“On the other hand, how the artist manipulates and works with that product is an entirely different story.”

Aquino has been working in the technology of coatings and with art products since 1974. Along the way, he took the time to play and create with them and “to appreciate the products as the artist and consumer use them. Polymer clay is a uniquely interesting and different product. The possibilities are enormously unlimited, as is its versatility. There are countless untapped ideas and techniques with this medium.”

To say the least, Aquino enjoys his work.

Several years ago, Aquino read that you should never use acrylic paints to tint liquid polymer clay. Someone speaking from experience said the results were disastrous –the product bubbled upon curing.

His immediate reaction? “If life gives you lemons, make lemonade. Bubbles can be very useful to recreate a water surface or a variation of a raku finish. This method can even be used to make rough cut faux stones.04fauxstonelo.jpg

Aquino experimented with these techniques, mixing acrylic paints, Repel Gel and even a few drops of water to clear or tinted Kato Clear Medium. “Bubbled or bumpy textures can be found in many objects that we come across throughout the day. I even found myself observing an egg bubbling in a frying pan. I decided that I wanted to duplicate that effect in liquid polymer clay, just to see if I could do it.” And, as shown in the photo, he succeeded.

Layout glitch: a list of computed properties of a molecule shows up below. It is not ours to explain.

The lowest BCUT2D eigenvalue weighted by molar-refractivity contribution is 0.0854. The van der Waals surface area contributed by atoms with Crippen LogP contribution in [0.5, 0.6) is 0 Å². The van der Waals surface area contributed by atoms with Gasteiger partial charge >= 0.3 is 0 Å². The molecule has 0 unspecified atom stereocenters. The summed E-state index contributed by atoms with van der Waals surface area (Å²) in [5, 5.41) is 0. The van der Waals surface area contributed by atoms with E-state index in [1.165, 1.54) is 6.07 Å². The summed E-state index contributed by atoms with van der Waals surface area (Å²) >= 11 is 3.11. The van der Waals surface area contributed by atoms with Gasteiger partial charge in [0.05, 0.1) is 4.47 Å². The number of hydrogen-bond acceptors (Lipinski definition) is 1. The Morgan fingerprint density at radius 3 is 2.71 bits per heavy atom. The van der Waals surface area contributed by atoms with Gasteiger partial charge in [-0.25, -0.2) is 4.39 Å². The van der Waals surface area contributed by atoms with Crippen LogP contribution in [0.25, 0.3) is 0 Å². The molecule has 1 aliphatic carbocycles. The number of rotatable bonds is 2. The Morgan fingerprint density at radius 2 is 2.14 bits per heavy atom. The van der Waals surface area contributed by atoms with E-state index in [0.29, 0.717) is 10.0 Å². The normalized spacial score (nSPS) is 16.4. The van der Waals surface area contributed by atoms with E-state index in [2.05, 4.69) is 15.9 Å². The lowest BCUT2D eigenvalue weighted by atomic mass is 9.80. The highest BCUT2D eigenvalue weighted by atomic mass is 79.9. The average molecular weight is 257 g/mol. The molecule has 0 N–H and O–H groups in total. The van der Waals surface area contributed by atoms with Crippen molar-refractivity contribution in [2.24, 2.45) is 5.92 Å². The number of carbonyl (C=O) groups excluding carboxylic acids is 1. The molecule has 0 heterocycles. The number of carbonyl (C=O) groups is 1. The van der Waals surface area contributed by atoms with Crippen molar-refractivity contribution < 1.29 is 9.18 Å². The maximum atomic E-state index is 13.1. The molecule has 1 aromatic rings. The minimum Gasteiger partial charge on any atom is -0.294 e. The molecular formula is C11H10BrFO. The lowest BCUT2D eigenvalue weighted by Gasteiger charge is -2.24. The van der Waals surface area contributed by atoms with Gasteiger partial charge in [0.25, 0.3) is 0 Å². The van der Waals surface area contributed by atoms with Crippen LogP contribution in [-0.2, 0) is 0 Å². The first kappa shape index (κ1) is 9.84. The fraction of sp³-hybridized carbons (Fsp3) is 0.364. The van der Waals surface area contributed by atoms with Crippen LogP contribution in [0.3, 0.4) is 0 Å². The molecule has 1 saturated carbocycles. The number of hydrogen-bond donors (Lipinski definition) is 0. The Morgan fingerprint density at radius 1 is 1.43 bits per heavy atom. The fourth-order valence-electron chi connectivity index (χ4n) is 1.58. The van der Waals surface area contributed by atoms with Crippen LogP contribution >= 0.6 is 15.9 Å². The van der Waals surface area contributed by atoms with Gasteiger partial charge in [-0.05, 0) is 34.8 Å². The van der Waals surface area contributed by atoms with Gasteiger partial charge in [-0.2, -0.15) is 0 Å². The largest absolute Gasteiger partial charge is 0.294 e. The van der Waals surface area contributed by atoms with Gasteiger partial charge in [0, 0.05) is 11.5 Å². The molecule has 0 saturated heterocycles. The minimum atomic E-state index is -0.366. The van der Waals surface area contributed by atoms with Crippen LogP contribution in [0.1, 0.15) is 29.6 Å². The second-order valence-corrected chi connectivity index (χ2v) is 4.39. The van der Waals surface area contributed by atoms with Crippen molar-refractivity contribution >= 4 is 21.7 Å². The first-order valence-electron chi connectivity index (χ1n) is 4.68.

“Whatever we create is not going to be liked -- or understood -- by everybody,” he observes. “Each polymer clay or liquid version is unique. Take advantage of their different working properties. Thinking outside the box is good, but sometimes, like the curious child we all have inside us, simply shaking the box is a great idea. You might like what you find inside!”

Aquino sums up his philosophy simply, “There is creativity within all of us, so have fun with it and break them rules!”

04friedegg.jpgAll of the photos in this article are items containing Kato Clear Medium mixed with a small amount of water or a water-based product for a reactive texture.

Later this spring Kato Polyclay will have available Kato Liquid Colors in a set of 9 tubes. The colors included would be, transparents; red, yellow, blue, orange, green, violet along with black, white and clear. Tony Aquino can be reached at: This email address is being protected from spambots. You need JavaScript enabled to view it.04rockyraku.jpg

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Insight: